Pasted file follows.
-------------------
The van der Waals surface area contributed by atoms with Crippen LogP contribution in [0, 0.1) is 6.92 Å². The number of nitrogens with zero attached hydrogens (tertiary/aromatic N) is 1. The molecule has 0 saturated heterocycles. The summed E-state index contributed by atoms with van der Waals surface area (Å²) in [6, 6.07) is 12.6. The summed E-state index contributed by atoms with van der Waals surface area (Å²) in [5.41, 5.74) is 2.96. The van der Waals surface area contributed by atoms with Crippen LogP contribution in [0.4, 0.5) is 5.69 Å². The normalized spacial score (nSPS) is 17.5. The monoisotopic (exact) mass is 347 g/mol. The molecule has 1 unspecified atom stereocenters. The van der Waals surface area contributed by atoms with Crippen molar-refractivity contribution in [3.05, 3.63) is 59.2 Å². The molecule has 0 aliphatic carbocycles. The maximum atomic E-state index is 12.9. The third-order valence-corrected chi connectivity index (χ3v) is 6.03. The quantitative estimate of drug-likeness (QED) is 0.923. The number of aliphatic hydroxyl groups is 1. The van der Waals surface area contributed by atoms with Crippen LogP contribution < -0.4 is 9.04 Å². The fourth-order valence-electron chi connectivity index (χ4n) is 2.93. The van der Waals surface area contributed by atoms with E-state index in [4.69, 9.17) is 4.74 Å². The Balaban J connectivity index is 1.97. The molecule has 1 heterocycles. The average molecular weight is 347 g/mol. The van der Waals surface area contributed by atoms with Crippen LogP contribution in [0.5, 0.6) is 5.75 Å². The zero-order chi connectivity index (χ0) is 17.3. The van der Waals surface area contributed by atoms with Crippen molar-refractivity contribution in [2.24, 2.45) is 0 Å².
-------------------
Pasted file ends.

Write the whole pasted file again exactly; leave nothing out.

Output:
The van der Waals surface area contributed by atoms with Crippen LogP contribution in [0, 0.1) is 6.92 Å². The number of nitrogens with zero attached hydrogens (tertiary/aromatic N) is 1. The molecule has 0 saturated heterocycles. The summed E-state index contributed by atoms with van der Waals surface area (Å²) in [6, 6.07) is 12.6. The summed E-state index contributed by atoms with van der Waals surface area (Å²) in [5.41, 5.74) is 2.96. The van der Waals surface area contributed by atoms with Crippen LogP contribution in [0.4, 0.5) is 5.69 Å². The normalized spacial score (nSPS) is 17.5. The monoisotopic (exact) mass is 347 g/mol. The molecule has 1 unspecified atom stereocenters. The van der Waals surface area contributed by atoms with Crippen molar-refractivity contribution in [3.05, 3.63) is 59.2 Å². The molecule has 0 aliphatic carbocycles. The maximum atomic E-state index is 12.9. The third-order valence-corrected chi connectivity index (χ3v) is 6.03. The quantitative estimate of drug-likeness (QED) is 0.923. The number of aliphatic hydroxyl groups is 1. The van der Waals surface area contributed by atoms with Crippen LogP contribution < -0.4 is 9.04 Å². The fourth-order valence-electron chi connectivity index (χ4n) is 2.93. The van der Waals surface area contributed by atoms with E-state index in [4.69, 9.17) is 4.74 Å². The Balaban J connectivity index is 1.97. The molecule has 1 heterocycles. The average molecular weight is 347 g/mol. The van der Waals surface area contributed by atoms with Crippen LogP contribution in [0.5, 0.6) is 5.75 Å². The zero-order chi connectivity index (χ0) is 17.3. The van der Waals surface area contributed by atoms with Crippen molar-refractivity contribution in [2.24, 2.45) is 0 Å².